Berkeley congregation publishes its members Torah commentaries in a handsome new book

When it comes to drashot, the Hebrew term for commentaries on the weekly Torah portion, Art Braufman is a black belt.

Braufman started writing and delivering Torah lessons back in the 1960s. For the last 23 years, he has been in the regular drash rotation at Berkeley’s Congregation Netivot Shalom, of which he is a founding member.

“There’s nothing more pleasurable for me then to dig in, pull out [Torah] verses and expound,” said the Berkeley resident.

He’s not the only one who feels that way.

Art Braufman

At Netivot Shalom, rabbis have always taken a backseat when it comes to delivering Torah commentaries. Most weeks, congregants take to the bimah to do the honors.

Now, under the guidance of Rabbi Menachem Creditor and Rabbi Emeritus Stuart Kelman, a group of Netivot Shalom volunteers has collected and published an anthology of their Torah commentaries in a hardbound volume titled “Paths of Torah.” A celebratory launch (and learn) party is slated for 1 p.m. Sunday, Feb. 26 at the congregation.

Three years in the making, the book was a true community effort. Sixty-six people, all Netivot Shalom congregants, contributed their interpretations of and insights into the 54 Torah portions.

Each portion is introduced with a précis and an illustration, and some feature up to six commentators. Volunteers edited the material, and congregants’ children provided the illustrations.

“With even a cursory read, you see both profound insight into the Torah, but also who we are as commentators,” Creditor said. “Torah is not about scholars. The Torah that Netivot Shalom represents is the normal person seeking meaning in the world.”

The material is made up of 20 years of drashot, and congregant Peter Strauss offered to edit it. As part of that task, he met weekly with Creditor, “hacking and slashing” (as he put it) their way through the commentaries and selecting the best of the best.

“Lots of it was really stunning,” Strauss said. “We draw on a very strong academic community in Berkeley. There are some fine minds, which contributed drashot over the years. It gave me a much deeper appreciation for Jewish scholarship generally.”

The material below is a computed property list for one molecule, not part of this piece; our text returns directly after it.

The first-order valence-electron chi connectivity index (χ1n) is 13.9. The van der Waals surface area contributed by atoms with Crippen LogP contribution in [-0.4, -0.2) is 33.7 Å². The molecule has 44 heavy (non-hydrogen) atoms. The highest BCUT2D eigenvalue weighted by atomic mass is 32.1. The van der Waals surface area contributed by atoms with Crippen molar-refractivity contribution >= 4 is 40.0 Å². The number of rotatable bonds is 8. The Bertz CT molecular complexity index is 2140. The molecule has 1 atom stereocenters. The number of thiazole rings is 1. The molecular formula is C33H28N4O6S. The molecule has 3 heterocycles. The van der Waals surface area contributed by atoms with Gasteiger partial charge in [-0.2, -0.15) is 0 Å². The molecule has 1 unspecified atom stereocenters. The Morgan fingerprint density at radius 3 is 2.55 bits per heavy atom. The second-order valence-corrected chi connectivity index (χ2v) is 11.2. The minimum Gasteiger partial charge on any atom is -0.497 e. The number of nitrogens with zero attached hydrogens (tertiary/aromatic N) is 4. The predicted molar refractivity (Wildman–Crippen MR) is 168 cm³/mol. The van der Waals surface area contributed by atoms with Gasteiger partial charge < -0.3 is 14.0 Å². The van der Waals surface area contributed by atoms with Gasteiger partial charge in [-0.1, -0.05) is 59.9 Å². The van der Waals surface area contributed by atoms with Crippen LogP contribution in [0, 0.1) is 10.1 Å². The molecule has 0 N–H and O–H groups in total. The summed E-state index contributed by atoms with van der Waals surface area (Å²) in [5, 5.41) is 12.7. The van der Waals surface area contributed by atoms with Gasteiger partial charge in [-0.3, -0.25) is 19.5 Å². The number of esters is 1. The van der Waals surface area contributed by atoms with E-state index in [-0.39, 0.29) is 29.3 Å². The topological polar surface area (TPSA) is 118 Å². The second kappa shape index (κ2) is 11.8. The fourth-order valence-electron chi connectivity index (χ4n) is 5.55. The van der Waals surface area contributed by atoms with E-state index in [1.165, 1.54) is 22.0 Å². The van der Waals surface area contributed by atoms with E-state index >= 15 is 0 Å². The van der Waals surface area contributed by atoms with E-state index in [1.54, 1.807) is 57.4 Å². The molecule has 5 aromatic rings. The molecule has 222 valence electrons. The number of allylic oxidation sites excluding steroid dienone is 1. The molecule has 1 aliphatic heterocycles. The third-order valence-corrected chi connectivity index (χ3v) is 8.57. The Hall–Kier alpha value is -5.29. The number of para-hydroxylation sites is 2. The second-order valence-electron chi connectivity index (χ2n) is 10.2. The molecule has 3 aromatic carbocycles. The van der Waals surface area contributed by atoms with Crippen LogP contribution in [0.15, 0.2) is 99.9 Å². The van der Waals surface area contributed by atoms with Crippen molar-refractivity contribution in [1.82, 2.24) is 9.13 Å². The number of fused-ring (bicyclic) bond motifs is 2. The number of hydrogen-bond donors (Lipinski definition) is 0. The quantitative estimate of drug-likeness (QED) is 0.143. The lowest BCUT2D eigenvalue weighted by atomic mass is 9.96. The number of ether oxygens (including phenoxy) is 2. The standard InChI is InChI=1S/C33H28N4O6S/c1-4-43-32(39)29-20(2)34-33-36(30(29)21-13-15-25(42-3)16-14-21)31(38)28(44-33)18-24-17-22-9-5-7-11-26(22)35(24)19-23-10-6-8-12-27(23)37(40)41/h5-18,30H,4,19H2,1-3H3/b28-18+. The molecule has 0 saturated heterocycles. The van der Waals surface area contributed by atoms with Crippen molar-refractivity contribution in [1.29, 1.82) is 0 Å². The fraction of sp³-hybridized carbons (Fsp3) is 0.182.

For those involved, it wasn’t enough simply to collect the drashot. They wanted to create an heirloom.

“I knew if we were to do it, I wanted it to be professionally done and beautiful,” said Claudia Valas, president of EKS Publishing and the person who oversaw the production of the book. “Just as we are blessed with people skilled to do drashot, so are we blessed with people skilled to create a book.” EKS printed 1,000 copies.

“What’s interesting is the diversity of opinions and interpretations,” added Valas, who wrote one drash in the book. “For centuries people have looked at the text. What sets this apart is you get people from all walks of life: students, therapists, lawyers, doctors. Everyone brings a unique understanding.”

Braufman, 74, contributed five commentaries, making him the book’s most prolific analyst. His method is to put in hours of research, reading the sages’ interpretations and then trying to “figure out what were they concerned about, what issues they brought up, and what I can expound upon in modern times.”

Torah scholar that he is, Braufman said he is proud of his congregation’s collective wisdom. “I think it exemplifies Netivot Shalom’s participatory culture and the value of the diversity we personify.”

Then he couldn’t help but quote the Torah — Numbers 11:29 to be exact: “Would that all the Lord’s people were prophets, that the Lord would put his spirit upon them.”

“Paths of Torah”
(307 pages, EKS Publishing, $30). Available at Congregation Netivot Shalom and Afikomen Judaica in Berkeley, or

Dan Pine

Dan Pine is a contributing editor at J. He was a longtime staff writer at J. and retired as news editor in 2020.